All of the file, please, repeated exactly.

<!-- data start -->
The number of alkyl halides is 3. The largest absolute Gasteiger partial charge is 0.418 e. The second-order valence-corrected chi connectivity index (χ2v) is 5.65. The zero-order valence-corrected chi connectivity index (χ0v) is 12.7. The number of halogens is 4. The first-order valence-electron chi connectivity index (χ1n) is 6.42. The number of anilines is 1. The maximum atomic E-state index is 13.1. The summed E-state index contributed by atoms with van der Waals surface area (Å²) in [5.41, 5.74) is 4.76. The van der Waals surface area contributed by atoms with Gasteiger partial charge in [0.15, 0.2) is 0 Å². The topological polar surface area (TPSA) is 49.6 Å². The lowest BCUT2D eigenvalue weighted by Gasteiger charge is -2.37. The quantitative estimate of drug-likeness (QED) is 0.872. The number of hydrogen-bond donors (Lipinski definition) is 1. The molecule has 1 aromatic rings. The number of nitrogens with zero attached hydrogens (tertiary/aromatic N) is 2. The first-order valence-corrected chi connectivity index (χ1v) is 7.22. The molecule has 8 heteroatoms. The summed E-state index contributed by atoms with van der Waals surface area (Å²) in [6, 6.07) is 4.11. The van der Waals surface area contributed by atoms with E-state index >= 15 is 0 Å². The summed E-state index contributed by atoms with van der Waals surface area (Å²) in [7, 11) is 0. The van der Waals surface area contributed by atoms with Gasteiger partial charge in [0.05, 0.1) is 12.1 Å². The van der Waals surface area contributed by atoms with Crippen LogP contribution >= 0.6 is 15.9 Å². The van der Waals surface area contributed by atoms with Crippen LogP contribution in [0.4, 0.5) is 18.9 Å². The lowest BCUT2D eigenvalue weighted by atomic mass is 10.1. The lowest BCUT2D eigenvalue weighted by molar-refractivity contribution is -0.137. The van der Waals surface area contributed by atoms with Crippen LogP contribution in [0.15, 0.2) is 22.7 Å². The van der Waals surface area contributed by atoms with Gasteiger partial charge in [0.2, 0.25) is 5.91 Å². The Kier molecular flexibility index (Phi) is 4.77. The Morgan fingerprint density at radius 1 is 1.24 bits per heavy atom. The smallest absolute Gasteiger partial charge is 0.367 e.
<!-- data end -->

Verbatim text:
The number of alkyl halides is 3. The largest absolute Gasteiger partial charge is 0.418 e. The second-order valence-corrected chi connectivity index (χ2v) is 5.65. The zero-order valence-corrected chi connectivity index (χ0v) is 12.7. The number of halogens is 4. The first-order valence-electron chi connectivity index (χ1n) is 6.42. The number of anilines is 1. The maximum atomic E-state index is 13.1. The summed E-state index contributed by atoms with van der Waals surface area (Å²) in [5.41, 5.74) is 4.76. The van der Waals surface area contributed by atoms with Gasteiger partial charge in [0.15, 0.2) is 0 Å². The topological polar surface area (TPSA) is 49.6 Å². The lowest BCUT2D eigenvalue weighted by Gasteiger charge is -2.37. The quantitative estimate of drug-likeness (QED) is 0.872. The number of hydrogen-bond donors (Lipinski definition) is 1. The molecule has 1 aromatic rings. The number of nitrogens with zero attached hydrogens (tertiary/aromatic N) is 2. The first-order valence-corrected chi connectivity index (χ1v) is 7.22. The molecule has 8 heteroatoms. The summed E-state index contributed by atoms with van der Waals surface area (Å²) in [6, 6.07) is 4.11. The van der Waals surface area contributed by atoms with E-state index >= 15 is 0 Å². The summed E-state index contributed by atoms with van der Waals surface area (Å²) in [7, 11) is 0. The van der Waals surface area contributed by atoms with Gasteiger partial charge in [0.05, 0.1) is 12.1 Å². The van der Waals surface area contributed by atoms with Crippen LogP contribution >= 0.6 is 15.9 Å². The van der Waals surface area contributed by atoms with Crippen LogP contribution in [0.4, 0.5) is 18.9 Å². The lowest BCUT2D eigenvalue weighted by atomic mass is 10.1. The lowest BCUT2D eigenvalue weighted by molar-refractivity contribution is -0.137. The van der Waals surface area contributed by atoms with Crippen LogP contribution in [0.15, 0.2) is 22.7 Å². The van der Waals surface area contributed by atoms with Gasteiger partial charge in [0.2, 0.25) is 5.91 Å². The Kier molecular flexibility index (Phi) is 4.77. The Morgan fingerprint density at radius 1 is 1.24 bits per heavy atom. The smallest absolute Gasteiger partial charge is 0.367 e.